“I've prosecuted all different types of crimes in the state. These are the most difficult perpetrators to identify. And they are the most difficult perpetrators to actually arrest and bring criminal actions against. It's almost impossible in most cases because they are for the most part overseas," Garod said.
"They spoof their phone numbers. They spoof their email addresses. They spoof their IP addresses. We can usually identify the country that the calls are originating from, but that's about as far as we can take it. So we are left essentially at this point powerless to actually arrest and prosecute these perpetrators."
And the Do Not Call List?
“Usually legitimate businesses will abide by that,” says Garod. “If they don’t, they’re breaking the law.”
Who are the bad actors out there and how do they operate?
Patrick Halley, Senior vice president of policy and advocacy for USTelecom, says illegal robocalls are part of a complex system: "There are multiple hops involved. The person who originates the call has a deal with some carrier or wholesale provider and then it goes from them to somebody else, to somebody else and then it ends up on your doorstep. Our Traceback group is a coordinated industry effort to educate all of the carriers in that ecosystem as to who the bad actors are -- and then share that information with law enforcement."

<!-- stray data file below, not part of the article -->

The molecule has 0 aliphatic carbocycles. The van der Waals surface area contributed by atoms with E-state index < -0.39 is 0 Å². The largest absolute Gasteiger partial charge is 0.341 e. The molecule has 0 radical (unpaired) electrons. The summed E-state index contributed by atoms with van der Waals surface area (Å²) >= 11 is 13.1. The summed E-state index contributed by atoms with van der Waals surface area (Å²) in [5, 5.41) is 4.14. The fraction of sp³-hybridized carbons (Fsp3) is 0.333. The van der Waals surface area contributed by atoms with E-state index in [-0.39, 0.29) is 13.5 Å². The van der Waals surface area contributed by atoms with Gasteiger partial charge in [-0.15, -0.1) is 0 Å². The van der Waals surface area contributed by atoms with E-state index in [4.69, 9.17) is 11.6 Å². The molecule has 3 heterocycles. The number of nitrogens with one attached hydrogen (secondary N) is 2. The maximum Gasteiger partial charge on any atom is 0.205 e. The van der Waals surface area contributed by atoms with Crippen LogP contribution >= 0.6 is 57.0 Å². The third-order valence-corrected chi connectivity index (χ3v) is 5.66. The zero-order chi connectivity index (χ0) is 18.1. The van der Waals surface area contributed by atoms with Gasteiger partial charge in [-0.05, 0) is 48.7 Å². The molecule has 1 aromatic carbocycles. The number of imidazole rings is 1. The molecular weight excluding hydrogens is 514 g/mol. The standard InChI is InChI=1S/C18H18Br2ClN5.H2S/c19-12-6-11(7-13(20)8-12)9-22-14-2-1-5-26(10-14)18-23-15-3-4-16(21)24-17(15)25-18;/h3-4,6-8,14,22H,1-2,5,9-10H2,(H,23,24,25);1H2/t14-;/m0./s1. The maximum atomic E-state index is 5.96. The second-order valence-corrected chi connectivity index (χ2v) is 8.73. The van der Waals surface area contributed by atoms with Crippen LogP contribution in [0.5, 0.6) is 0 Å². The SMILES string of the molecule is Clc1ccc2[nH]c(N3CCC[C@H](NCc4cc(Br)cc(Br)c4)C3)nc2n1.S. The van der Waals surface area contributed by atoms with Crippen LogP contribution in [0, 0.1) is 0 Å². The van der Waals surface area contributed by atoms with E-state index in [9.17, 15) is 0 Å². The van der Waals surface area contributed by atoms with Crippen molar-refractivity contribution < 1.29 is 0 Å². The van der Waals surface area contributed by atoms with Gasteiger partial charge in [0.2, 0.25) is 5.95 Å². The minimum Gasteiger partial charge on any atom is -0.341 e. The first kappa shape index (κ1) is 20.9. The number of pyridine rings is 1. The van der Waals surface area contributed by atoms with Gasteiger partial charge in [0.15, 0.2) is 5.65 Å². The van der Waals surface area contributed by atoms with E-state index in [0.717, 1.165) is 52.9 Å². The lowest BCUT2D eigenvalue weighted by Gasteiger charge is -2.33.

Amanda Noonan, Director of Consumer Services at the N.H. Public Utilities Commission, says scam calls involving utility services are on the rise in New Hampshire. By June of 2019, the PUC had received about 200 complaints – about twice as many as had been received in all of 2018. These callers pretend to represent gas or utility companies.
“They're often threatening disconnection of utilities services if payment isn't received immediately. And that's of grave concern to us. It affects more vulnerable customers, elderly, and those for whom English isn’t their first language. And it also affects small businesses because they're targeted, as the loss of electricity means lost sales and lost revenue.”
No single solution
Halley says these illegal callers are nimble, figuring out how to work around technological solutions, engaging in a kind of technological arms race.